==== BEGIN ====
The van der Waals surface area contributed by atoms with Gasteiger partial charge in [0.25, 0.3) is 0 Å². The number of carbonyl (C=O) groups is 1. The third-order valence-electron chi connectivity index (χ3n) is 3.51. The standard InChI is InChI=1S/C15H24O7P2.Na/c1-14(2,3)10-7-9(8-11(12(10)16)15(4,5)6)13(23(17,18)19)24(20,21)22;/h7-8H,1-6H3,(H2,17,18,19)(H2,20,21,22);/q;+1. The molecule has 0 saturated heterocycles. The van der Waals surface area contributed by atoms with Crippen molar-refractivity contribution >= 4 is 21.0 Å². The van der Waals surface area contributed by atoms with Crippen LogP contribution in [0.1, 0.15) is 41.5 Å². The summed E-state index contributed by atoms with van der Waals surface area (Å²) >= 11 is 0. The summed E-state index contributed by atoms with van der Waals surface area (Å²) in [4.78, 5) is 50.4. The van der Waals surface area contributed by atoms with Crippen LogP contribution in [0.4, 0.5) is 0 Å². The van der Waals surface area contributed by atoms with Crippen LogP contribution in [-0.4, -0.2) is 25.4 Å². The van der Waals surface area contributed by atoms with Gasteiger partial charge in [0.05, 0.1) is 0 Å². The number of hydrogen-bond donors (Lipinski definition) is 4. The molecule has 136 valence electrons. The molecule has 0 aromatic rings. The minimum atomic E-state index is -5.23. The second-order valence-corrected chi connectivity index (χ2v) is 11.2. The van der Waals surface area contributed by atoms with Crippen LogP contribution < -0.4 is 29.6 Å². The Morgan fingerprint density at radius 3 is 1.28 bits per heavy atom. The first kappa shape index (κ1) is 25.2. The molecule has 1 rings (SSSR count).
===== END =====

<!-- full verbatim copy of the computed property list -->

The van der Waals surface area contributed by atoms with Gasteiger partial charge in [0.25, 0.3) is 0 Å². The number of carbonyl (C=O) groups is 1. The third-order valence-electron chi connectivity index (χ3n) is 3.51. The standard InChI is InChI=1S/C15H24O7P2.Na/c1-14(2,3)10-7-9(8-11(12(10)16)15(4,5)6)13(23(17,18)19)24(20,21)22;/h7-8H,1-6H3,(H2,17,18,19)(H2,20,21,22);/q;+1. The molecule has 0 saturated heterocycles. The van der Waals surface area contributed by atoms with Crippen molar-refractivity contribution >= 4 is 21.0 Å². The van der Waals surface area contributed by atoms with Crippen LogP contribution in [0.1, 0.15) is 41.5 Å². The summed E-state index contributed by atoms with van der Waals surface area (Å²) >= 11 is 0. The summed E-state index contributed by atoms with van der Waals surface area (Å²) in [4.78, 5) is 50.4. The van der Waals surface area contributed by atoms with Crippen LogP contribution in [0.4, 0.5) is 0 Å². The van der Waals surface area contributed by atoms with Crippen LogP contribution in [-0.4, -0.2) is 25.4 Å². The van der Waals surface area contributed by atoms with Gasteiger partial charge in [0.05, 0.1) is 0 Å². The number of hydrogen-bond donors (Lipinski definition) is 4. The molecule has 136 valence electrons. The molecule has 0 aromatic rings. The minimum atomic E-state index is -5.23. The second-order valence-corrected chi connectivity index (χ2v) is 11.2. The van der Waals surface area contributed by atoms with Crippen LogP contribution < -0.4 is 29.6 Å². The Morgan fingerprint density at radius 3 is 1.28 bits per heavy atom. The first kappa shape index (κ1) is 25.2. The molecule has 1 rings (SSSR count).